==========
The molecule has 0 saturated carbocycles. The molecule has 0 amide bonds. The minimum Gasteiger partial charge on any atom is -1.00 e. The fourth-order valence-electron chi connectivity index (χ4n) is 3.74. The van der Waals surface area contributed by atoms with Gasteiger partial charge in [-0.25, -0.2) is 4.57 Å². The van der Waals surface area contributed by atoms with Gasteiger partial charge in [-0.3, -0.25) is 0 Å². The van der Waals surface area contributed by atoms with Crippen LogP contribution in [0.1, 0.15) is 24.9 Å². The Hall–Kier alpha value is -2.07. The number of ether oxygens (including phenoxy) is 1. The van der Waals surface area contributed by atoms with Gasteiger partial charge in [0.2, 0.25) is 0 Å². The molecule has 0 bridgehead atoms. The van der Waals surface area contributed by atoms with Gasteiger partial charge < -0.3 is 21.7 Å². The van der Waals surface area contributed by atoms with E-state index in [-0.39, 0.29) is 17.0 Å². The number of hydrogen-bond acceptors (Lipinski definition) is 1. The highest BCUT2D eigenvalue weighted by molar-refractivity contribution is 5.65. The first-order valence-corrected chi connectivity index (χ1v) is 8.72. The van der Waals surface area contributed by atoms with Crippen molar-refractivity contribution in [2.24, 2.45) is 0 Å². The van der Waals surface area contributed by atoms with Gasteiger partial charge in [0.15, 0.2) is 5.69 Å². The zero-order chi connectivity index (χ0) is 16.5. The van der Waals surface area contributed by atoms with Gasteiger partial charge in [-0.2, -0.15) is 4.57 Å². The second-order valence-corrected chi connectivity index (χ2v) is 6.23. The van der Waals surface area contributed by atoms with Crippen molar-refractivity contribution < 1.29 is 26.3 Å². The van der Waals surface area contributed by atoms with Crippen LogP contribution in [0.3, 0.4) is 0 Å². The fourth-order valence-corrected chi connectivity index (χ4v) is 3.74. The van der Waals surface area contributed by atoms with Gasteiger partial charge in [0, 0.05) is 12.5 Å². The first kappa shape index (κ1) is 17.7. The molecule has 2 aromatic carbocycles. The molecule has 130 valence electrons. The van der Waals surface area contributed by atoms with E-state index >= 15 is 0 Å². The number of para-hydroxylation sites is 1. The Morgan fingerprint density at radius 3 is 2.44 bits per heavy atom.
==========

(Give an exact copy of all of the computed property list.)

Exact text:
The molecule has 0 saturated carbocycles. The molecule has 0 amide bonds. The minimum Gasteiger partial charge on any atom is -1.00 e. The fourth-order valence-electron chi connectivity index (χ4n) is 3.74. The van der Waals surface area contributed by atoms with Gasteiger partial charge in [-0.25, -0.2) is 4.57 Å². The van der Waals surface area contributed by atoms with Gasteiger partial charge in [-0.3, -0.25) is 0 Å². The van der Waals surface area contributed by atoms with Crippen LogP contribution in [0.1, 0.15) is 24.9 Å². The Hall–Kier alpha value is -2.07. The number of ether oxygens (including phenoxy) is 1. The van der Waals surface area contributed by atoms with Gasteiger partial charge in [0.2, 0.25) is 0 Å². The molecule has 0 bridgehead atoms. The van der Waals surface area contributed by atoms with Gasteiger partial charge < -0.3 is 21.7 Å². The van der Waals surface area contributed by atoms with E-state index in [-0.39, 0.29) is 17.0 Å². The number of hydrogen-bond acceptors (Lipinski definition) is 1. The highest BCUT2D eigenvalue weighted by molar-refractivity contribution is 5.65. The first-order valence-corrected chi connectivity index (χ1v) is 8.72. The van der Waals surface area contributed by atoms with Crippen molar-refractivity contribution in [2.24, 2.45) is 0 Å². The van der Waals surface area contributed by atoms with Gasteiger partial charge in [0.15, 0.2) is 5.69 Å². The zero-order chi connectivity index (χ0) is 16.5. The van der Waals surface area contributed by atoms with Gasteiger partial charge in [-0.2, -0.15) is 4.57 Å². The second-order valence-corrected chi connectivity index (χ2v) is 6.23. The van der Waals surface area contributed by atoms with Crippen molar-refractivity contribution < 1.29 is 26.3 Å². The van der Waals surface area contributed by atoms with Crippen LogP contribution in [0.3, 0.4) is 0 Å². The fourth-order valence-corrected chi connectivity index (χ4v) is 3.74. The van der Waals surface area contributed by atoms with Gasteiger partial charge in [0, 0.05) is 12.5 Å². The first kappa shape index (κ1) is 17.7. The molecule has 2 aromatic carbocycles. The molecule has 130 valence electrons. The van der Waals surface area contributed by atoms with E-state index >= 15 is 0 Å². The number of para-hydroxylation sites is 1. The Morgan fingerprint density at radius 3 is 2.44 bits per heavy atom.